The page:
8. Factors Associated with American Indian Cigarette Smoking in Rural Settings

    OpenAIRE

    Karabi Nandy; Felicia Hodge

    2011-01-01

    Introduction: This paper reports on the prevalence, factors and patterns of cigarette smoking among rural California American Indian (AI) adults. Methods: Thirteen Indian health clinic registries formed the random household survey sampling frame (N = 457). Measures included socio-demographics, age at smoking initiation, intention to quit, smoking usage, smoking during pregnancy, health effects of smoking, suicide attempts or ideation, history of physical abuse, neglect and the role of the env...

  9. Stress-related genes define essential steps in the response of maize seedlings to smoke-water.

    Science.gov (United States)

    Soós, Vilmos; Sebestyén, Endre; Juhász, Angéla; Pintér, János; Light, Marnie E; Van Staden, Johannes; Balázs, Ervin

    2009-05-01

    Smoke from burning vegetation is widely recognised as a germination cue for seed germination and recent reports suggest that smoke treatments can improve seedling vigour also. We investigated the effect of smoke-water on seedling vigour and changes of the global transcriptome in the early post-germination phase in maize. Application of smoke-water improved the germination characteristics and seedling vigour. The transcriptional response of embryos and emerging radicles 24 and 48 h after the onset of smoke treatment was investigated. The microarray study revealed a number of smoke-responsive genes amongst which stress- and abscisic acid (ABA)-related genes were over-represented. The global promoter analysis of the smoke-responsive genes revealed a tight correlation with the results obtained from Gene Ontology annotations. This concerted over-expression shows that smoke treatment induces stress and ABA-related responses in the early post-germination phase which leads to better adaptation to environmental stress factors occurring during germination, eventually resulting in greater seedling vigour.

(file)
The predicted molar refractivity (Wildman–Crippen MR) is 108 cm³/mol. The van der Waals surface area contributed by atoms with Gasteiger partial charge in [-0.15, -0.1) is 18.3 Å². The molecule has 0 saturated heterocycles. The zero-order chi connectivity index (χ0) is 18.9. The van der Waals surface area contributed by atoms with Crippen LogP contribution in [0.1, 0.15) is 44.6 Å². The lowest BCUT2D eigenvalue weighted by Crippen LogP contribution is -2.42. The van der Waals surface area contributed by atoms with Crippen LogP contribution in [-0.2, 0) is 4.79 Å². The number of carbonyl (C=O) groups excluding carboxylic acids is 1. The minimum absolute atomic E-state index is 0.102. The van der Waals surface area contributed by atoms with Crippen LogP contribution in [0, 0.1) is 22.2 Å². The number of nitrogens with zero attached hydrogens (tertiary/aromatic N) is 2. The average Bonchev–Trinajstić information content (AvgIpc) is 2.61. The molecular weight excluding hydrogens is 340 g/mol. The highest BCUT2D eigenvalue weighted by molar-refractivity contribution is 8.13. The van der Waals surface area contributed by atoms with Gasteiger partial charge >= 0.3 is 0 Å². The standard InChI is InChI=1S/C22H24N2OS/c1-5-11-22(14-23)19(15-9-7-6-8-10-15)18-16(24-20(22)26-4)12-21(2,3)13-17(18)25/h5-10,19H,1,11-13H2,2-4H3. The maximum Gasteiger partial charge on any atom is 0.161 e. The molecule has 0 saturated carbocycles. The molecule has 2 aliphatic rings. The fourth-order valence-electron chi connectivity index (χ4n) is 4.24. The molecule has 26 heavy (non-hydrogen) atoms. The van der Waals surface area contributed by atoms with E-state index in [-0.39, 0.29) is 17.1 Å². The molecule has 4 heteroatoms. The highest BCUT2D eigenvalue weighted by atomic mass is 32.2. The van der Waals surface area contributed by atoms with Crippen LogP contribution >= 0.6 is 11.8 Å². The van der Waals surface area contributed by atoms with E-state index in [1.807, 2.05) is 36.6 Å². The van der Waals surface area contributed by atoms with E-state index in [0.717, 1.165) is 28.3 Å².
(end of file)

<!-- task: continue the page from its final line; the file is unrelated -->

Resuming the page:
10. A direct test of the influence of nicotine response expectancies on the subjective and cognitive effects of smoking.

    Science.gov (United States)

    Harrell, Paul T; Juliano, Laura M

    2012-08-01

    Regardless of actual nicotine content, expectations about the nicotine content of a cigarette influence the rewarding subjective effects of smoking, and may even affect cognitive performance. These effects are theorized to be mediated by beliefs about effects of cigarette smoking, or response expectancies. However, few studies have directly manipulated response expectancies. Understanding the effects of such manipulations could improve effectiveness of nicotine-dependence treatments and medications. Using a 2 × 2 between-subjects factorial design, cigarette smokers (N = 80) smoked either a nicotine or a placebo (denicotinized) cigarette crossed with instructions that the cigarette would either enhance or impair cognitive and motor performance. As predicted, participants in the "told enhance" condition reported significantly greater beliefs that nicotine had beneficial effects on performance than those in the "told impair" condition. Compared to those "told impair," those "told enhance" reported more psychological reward, enjoyable physical sensations, and craving reduction from the cigarette, as well as greater motivation to perform well on a cognitive task. Relative to placebo cigarettes, nicotine cigarettes produced greater reports of satisfaction, craving reduction, and dizziness. Smoking a nicotine cigarette produced better performance on the Rapid Visual Information Processing Task, a test of sustained attention; but the expectancy manipulation had no effect. These data suggest that response expectancies can be experimentally manipulated and can influence perceived rewarding effects of cigarette smoking, but do not appear to affect cognitive performance. These findings add to our understanding of the benefits and limitations of expectancy manipulations, both experimentally and as a treatment technique.